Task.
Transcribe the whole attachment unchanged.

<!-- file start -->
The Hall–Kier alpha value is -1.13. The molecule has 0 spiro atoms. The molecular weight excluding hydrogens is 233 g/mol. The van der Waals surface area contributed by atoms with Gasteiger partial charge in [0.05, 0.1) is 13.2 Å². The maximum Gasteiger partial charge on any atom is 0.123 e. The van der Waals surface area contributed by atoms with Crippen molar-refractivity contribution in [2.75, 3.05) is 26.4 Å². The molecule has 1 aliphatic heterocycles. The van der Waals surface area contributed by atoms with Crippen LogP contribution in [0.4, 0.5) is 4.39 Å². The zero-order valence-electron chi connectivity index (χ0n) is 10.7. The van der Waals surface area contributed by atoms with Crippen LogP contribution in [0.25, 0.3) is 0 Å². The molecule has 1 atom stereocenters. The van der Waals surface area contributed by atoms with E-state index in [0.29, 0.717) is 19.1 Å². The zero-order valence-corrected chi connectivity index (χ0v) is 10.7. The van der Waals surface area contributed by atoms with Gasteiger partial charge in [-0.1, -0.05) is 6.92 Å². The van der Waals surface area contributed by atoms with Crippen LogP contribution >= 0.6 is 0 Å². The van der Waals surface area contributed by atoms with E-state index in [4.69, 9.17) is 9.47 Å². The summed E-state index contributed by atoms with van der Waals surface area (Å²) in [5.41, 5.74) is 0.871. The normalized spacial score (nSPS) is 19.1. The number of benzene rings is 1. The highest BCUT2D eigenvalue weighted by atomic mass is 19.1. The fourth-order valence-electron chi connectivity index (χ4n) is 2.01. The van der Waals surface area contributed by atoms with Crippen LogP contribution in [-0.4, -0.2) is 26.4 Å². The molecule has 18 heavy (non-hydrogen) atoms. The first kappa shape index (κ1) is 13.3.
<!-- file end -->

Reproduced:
The Hall–Kier alpha value is -1.13. The molecule has 0 spiro atoms. The molecular weight excluding hydrogens is 233 g/mol. The van der Waals surface area contributed by atoms with Gasteiger partial charge in [0.05, 0.1) is 13.2 Å². The maximum Gasteiger partial charge on any atom is 0.123 e. The van der Waals surface area contributed by atoms with Crippen molar-refractivity contribution in [2.75, 3.05) is 26.4 Å². The molecule has 1 aliphatic heterocycles. The van der Waals surface area contributed by atoms with Crippen LogP contribution in [0.4, 0.5) is 4.39 Å². The zero-order valence-electron chi connectivity index (χ0n) is 10.7. The van der Waals surface area contributed by atoms with Crippen LogP contribution in [0.25, 0.3) is 0 Å². The molecule has 1 atom stereocenters. The van der Waals surface area contributed by atoms with E-state index in [0.29, 0.717) is 19.1 Å². The zero-order valence-corrected chi connectivity index (χ0v) is 10.7. The van der Waals surface area contributed by atoms with Gasteiger partial charge in [-0.1, -0.05) is 6.92 Å². The van der Waals surface area contributed by atoms with Crippen LogP contribution >= 0.6 is 0 Å². The van der Waals surface area contributed by atoms with E-state index in [4.69, 9.17) is 9.47 Å². The summed E-state index contributed by atoms with van der Waals surface area (Å²) in [5.41, 5.74) is 0.871. The normalized spacial score (nSPS) is 19.1. The number of benzene rings is 1. The highest BCUT2D eigenvalue weighted by atomic mass is 19.1. The fourth-order valence-electron chi connectivity index (χ4n) is 2.01. The van der Waals surface area contributed by atoms with Crippen LogP contribution in [-0.4, -0.2) is 26.4 Å². The molecule has 18 heavy (non-hydrogen) atoms. The first kappa shape index (κ1) is 13.3.